Petar Meseldžija was born in Novi Sad, Serbia, in 1965. He began his career in 1981, publishing the comic strip “Krampi” in the Stripoteka, one of the best known comic magazines in the country. This was followed by a series of short comics and his work on the licensed comic book Tarzan. He graduated from the Academy of Arts in Novi Sad, in the Painting Department. During his studies he continued to work on comics, but also more often working on illustrations. In 1991 he illustrated his first book Peter Enkorak, published by Mladinska knjiga from Slovenia.
At the end of 1991 he moved to the Netherlands. Soon after, he stopped working on comics and dedicated himself to illustration and painting.
During the 1990s he painted about 120 posters and greeting cards, mostly for Verkerke Reproduktie from Holland. For Grimm Press, a publisher from Taiwan, he did 33 illustrations for the book King Arthur and the Knights of the Round Table. He held his first solo exhibition of illustrations and paintings in 1998 in the Tjalf Sparnaay Gallery in Amsterdam.
He has participated in many group exhibitions in Yugoslavia, the Netherlands and the USA.
His work has been published in a variety of periodicals and books all over the world.
Among many awards which he received for his work are:
From the beginning of 2000 he has dedicated himself to gallery art. Of the exhibitions where he has participated, the most worthy of mention is the Exhibition of Independent Realists. This exhibition, organized annually at the Mohlmann Museum from the Netherlands, offers clear insight into the creative achievements of contemporary Dutch artists in the domain of realist and figurative art. In addition to painting, he continues to do illustrations.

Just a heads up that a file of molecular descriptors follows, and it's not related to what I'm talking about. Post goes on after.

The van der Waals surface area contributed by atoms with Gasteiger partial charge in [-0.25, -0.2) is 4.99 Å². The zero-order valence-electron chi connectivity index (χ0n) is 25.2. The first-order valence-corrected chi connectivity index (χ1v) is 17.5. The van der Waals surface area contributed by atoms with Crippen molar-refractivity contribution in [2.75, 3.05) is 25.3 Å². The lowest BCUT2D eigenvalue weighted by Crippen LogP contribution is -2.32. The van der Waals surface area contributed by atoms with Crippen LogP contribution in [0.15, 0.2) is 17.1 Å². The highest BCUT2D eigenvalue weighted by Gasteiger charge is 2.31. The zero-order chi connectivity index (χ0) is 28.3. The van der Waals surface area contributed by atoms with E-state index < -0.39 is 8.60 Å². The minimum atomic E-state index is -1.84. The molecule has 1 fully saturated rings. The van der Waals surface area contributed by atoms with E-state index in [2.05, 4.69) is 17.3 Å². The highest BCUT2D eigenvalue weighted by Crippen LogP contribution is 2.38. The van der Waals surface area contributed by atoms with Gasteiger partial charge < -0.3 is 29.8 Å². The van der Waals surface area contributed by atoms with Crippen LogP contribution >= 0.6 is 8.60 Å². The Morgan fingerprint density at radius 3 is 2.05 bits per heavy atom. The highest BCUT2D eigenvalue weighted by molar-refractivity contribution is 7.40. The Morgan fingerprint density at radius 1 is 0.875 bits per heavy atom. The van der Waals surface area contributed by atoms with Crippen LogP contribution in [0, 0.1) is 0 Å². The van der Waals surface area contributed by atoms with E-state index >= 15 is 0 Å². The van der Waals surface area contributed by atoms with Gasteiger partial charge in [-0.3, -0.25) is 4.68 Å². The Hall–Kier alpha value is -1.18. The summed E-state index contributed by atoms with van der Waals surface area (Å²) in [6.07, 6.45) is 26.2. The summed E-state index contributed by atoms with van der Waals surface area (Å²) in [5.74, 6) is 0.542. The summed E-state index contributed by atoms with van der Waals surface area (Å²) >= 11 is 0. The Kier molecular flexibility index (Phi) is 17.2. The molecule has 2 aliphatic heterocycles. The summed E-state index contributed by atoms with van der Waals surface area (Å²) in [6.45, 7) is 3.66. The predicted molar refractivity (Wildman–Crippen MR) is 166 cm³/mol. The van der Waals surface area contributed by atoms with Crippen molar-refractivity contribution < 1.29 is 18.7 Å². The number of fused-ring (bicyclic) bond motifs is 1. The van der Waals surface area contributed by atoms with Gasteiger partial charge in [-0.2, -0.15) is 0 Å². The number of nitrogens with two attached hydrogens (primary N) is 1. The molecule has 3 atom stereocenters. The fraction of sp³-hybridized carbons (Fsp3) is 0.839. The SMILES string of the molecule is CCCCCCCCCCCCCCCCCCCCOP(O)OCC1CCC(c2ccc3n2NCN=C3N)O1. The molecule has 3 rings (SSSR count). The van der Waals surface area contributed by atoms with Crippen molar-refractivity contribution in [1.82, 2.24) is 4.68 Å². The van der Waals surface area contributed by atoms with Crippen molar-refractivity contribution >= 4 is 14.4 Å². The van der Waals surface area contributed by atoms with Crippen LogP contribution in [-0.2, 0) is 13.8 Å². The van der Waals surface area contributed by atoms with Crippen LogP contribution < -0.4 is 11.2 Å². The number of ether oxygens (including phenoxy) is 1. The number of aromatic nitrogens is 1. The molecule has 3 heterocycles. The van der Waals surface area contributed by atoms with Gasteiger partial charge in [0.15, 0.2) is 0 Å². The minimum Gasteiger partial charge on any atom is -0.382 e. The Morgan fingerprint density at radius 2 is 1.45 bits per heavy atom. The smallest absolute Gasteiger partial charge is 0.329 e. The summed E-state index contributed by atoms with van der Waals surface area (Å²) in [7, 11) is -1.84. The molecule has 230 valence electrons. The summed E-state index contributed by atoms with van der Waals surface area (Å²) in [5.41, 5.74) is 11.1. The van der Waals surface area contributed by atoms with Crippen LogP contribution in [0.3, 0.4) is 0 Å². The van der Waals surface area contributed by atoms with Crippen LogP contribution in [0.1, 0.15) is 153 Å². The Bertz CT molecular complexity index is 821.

Two other significant projects should be mentioned. He painted 10 book covers for books of children’s fantasy literature for the American publisher Scholastic Inc. Likewise, he illustrated the Serbian folk take “Prava se muka ne da sakriti”(“Real Trouble Cannot Be Hidden”) for Bazar Tales, a publisher from Norway. In his work on the book, The Legend of Steel Bashaw, he has invested enormous time and effort. This project, for him of the greatest importance, was started in 1993. Including shorter and longer breaks, the longest of which lasted 7 years, he has been working on the book for 15 years, finally finishing it in August of 2008.
His original work is to be found in the private collections in Serbia, the Netherlands, Germany and the U.S.